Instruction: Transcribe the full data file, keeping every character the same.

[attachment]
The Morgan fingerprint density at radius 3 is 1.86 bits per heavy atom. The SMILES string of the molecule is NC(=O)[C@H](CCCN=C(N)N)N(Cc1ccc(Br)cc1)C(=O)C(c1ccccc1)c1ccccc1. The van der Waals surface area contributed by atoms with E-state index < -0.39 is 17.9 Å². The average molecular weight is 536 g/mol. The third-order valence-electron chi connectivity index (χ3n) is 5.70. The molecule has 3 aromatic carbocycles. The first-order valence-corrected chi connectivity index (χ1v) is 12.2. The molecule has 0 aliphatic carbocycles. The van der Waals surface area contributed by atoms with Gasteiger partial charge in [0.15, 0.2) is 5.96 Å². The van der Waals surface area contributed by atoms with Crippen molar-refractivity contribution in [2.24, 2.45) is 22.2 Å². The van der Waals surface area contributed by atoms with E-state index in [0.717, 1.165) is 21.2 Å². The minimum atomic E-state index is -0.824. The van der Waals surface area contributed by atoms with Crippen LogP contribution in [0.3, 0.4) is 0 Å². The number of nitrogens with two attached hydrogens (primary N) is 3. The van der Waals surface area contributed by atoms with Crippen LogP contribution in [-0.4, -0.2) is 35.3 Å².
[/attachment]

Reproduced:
The Morgan fingerprint density at radius 3 is 1.86 bits per heavy atom. The SMILES string of the molecule is NC(=O)[C@H](CCCN=C(N)N)N(Cc1ccc(Br)cc1)C(=O)C(c1ccccc1)c1ccccc1. The van der Waals surface area contributed by atoms with E-state index < -0.39 is 17.9 Å². The average molecular weight is 536 g/mol. The third-order valence-electron chi connectivity index (χ3n) is 5.70. The molecule has 3 aromatic carbocycles. The first-order valence-corrected chi connectivity index (χ1v) is 12.2. The molecule has 0 aliphatic carbocycles. The van der Waals surface area contributed by atoms with Gasteiger partial charge in [0.15, 0.2) is 5.96 Å². The van der Waals surface area contributed by atoms with Crippen molar-refractivity contribution in [2.24, 2.45) is 22.2 Å². The van der Waals surface area contributed by atoms with E-state index in [0.717, 1.165) is 21.2 Å². The minimum atomic E-state index is -0.824. The van der Waals surface area contributed by atoms with Crippen LogP contribution in [0.3, 0.4) is 0 Å². The number of nitrogens with two attached hydrogens (primary N) is 3. The van der Waals surface area contributed by atoms with Crippen LogP contribution in [-0.4, -0.2) is 35.3 Å².